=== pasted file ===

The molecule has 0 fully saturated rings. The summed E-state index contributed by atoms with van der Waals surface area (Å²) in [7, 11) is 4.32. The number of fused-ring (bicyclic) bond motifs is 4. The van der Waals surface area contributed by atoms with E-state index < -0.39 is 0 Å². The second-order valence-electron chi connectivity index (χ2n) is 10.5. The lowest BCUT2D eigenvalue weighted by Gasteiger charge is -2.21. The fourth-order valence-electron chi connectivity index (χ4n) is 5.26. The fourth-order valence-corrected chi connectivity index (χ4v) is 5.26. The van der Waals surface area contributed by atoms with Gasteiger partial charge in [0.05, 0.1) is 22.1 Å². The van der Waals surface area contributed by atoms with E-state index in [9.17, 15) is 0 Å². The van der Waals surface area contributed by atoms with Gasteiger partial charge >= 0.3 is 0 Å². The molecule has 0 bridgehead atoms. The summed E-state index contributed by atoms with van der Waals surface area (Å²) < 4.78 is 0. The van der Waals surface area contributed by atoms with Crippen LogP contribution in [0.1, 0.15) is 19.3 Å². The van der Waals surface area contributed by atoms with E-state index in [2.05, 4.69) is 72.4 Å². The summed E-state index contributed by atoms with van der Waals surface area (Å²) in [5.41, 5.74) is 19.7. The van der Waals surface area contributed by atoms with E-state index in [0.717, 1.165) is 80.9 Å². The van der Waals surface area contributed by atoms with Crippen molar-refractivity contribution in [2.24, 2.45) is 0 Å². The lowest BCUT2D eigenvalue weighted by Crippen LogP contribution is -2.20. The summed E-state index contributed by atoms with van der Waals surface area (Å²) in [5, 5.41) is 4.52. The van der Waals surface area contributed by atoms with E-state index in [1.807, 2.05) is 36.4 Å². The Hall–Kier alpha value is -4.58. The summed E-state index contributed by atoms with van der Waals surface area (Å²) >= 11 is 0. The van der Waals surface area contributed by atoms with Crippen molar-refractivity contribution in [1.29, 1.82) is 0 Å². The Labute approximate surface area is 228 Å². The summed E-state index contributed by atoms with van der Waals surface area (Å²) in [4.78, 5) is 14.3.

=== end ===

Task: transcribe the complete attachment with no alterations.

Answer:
The molecule has 0 fully saturated rings. The summed E-state index contributed by atoms with van der Waals surface area (Å²) in [7, 11) is 4.32. The number of fused-ring (bicyclic) bond motifs is 4. The van der Waals surface area contributed by atoms with E-state index < -0.39 is 0 Å². The second-order valence-electron chi connectivity index (χ2n) is 10.5. The lowest BCUT2D eigenvalue weighted by Gasteiger charge is -2.21. The fourth-order valence-electron chi connectivity index (χ4n) is 5.26. The fourth-order valence-corrected chi connectivity index (χ4v) is 5.26. The van der Waals surface area contributed by atoms with Gasteiger partial charge in [0.05, 0.1) is 22.1 Å². The van der Waals surface area contributed by atoms with E-state index in [9.17, 15) is 0 Å². The van der Waals surface area contributed by atoms with Gasteiger partial charge >= 0.3 is 0 Å². The molecule has 0 bridgehead atoms. The summed E-state index contributed by atoms with van der Waals surface area (Å²) < 4.78 is 0. The van der Waals surface area contributed by atoms with Crippen LogP contribution in [0.1, 0.15) is 19.3 Å². The van der Waals surface area contributed by atoms with E-state index in [2.05, 4.69) is 72.4 Å². The summed E-state index contributed by atoms with van der Waals surface area (Å²) in [5.41, 5.74) is 19.7. The van der Waals surface area contributed by atoms with E-state index in [0.717, 1.165) is 80.9 Å². The van der Waals surface area contributed by atoms with Crippen molar-refractivity contribution in [2.24, 2.45) is 0 Å². The lowest BCUT2D eigenvalue weighted by Crippen LogP contribution is -2.20. The summed E-state index contributed by atoms with van der Waals surface area (Å²) in [5, 5.41) is 4.52. The van der Waals surface area contributed by atoms with E-state index in [1.807, 2.05) is 36.4 Å². The Hall–Kier alpha value is -4.58. The summed E-state index contributed by atoms with van der Waals surface area (Å²) >= 11 is 0. The van der Waals surface area contributed by atoms with Crippen molar-refractivity contribution in [1.29, 1.82) is 0 Å². The Labute approximate surface area is 228 Å². The summed E-state index contributed by atoms with van der Waals surface area (Å²) in [4.78, 5) is 14.3.